OBJECTIVE - This investigation was undertaken to assess whether pregnancy represents a risk factor for human papillomavirus (HPV) infection which is independent of age and other known HPV risk factors.
METHODS - One hundred eighty-nine women were enrolled from the outpatient clinics of a large municipal hospital. The subjects completed a self-administered questionnaire and underwent a gynecological examination which included a cervicovaginal lavage. Lavage samples were assessed for the presence of HPV DNA by restriction enzyme analysis and Southern blot hybridization. Statistical significance was assessed by the chi 2-test. Logistic regression was used to assess the association between pregnancy and HPV while controlling for the effect of other risk factors.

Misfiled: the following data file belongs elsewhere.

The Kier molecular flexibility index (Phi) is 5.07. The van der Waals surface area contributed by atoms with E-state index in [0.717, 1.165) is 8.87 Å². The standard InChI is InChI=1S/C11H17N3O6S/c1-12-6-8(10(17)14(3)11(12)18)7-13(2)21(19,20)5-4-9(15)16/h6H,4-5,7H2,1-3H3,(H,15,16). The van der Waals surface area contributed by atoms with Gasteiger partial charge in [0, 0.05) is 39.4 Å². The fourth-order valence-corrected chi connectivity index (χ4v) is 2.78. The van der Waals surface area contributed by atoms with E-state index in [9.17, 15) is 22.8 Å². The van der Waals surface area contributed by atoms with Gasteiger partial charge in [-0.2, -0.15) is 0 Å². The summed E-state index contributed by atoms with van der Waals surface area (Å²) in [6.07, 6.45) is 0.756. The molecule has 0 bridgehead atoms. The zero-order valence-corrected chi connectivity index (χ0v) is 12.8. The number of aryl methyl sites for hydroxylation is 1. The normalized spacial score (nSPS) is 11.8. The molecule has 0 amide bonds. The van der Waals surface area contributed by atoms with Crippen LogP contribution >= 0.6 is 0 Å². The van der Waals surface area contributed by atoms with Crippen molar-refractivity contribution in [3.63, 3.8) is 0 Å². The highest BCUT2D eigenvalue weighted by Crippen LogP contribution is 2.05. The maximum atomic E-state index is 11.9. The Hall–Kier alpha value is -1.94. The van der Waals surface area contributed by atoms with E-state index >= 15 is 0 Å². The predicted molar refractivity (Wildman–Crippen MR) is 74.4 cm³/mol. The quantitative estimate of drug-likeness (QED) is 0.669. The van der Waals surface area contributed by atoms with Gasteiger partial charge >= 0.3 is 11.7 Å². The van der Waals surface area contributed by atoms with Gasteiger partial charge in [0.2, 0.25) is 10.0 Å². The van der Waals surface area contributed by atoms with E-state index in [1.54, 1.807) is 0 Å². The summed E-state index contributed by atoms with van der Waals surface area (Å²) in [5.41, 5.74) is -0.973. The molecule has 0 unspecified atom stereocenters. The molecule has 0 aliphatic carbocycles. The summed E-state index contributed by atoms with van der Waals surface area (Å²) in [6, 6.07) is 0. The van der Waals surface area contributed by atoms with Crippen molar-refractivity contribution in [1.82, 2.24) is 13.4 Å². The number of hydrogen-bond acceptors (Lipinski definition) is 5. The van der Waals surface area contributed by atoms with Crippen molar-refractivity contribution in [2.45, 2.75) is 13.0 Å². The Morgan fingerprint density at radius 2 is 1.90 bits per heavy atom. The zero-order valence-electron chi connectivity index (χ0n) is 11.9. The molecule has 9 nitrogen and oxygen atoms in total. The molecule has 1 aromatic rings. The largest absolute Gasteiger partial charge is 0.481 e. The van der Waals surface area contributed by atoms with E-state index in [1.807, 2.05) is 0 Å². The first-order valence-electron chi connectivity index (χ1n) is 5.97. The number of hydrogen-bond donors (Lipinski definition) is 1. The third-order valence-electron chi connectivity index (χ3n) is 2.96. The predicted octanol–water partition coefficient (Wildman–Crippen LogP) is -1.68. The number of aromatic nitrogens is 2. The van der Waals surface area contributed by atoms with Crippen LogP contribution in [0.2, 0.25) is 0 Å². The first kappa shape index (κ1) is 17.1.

RESULTS - The prevalence odds ratio (POR) for the association of pregnancy and HPV infection was 2.2 (95% C.I. 1.1-4.5). The prevalence of HPV increased with increasing gestational age (HPV prevalence of 18.9% among non-pregnant women vs. 27.3% in those in the first 12 weeks of pregnancy and 39.7% in those who were past the 12th week of pregnancy). Although statistical significance was not achieved in a multivariate model which controlled for age, race/ethnicity, education, age at first coitus, number of sexual partners within the last year and parity, the POR associated with the current pregnancy (POR = 2.1) was not substantially changed by correcting for these risk factors, suggesting that these factors were not significant confounders of the association between pregnancy and HPV infection.
CONCLUSION - Current pregnancy is associated with a modestly increased prevalence of cervical HPV infection. This association appears to be independent of age and other major HPV risk factors.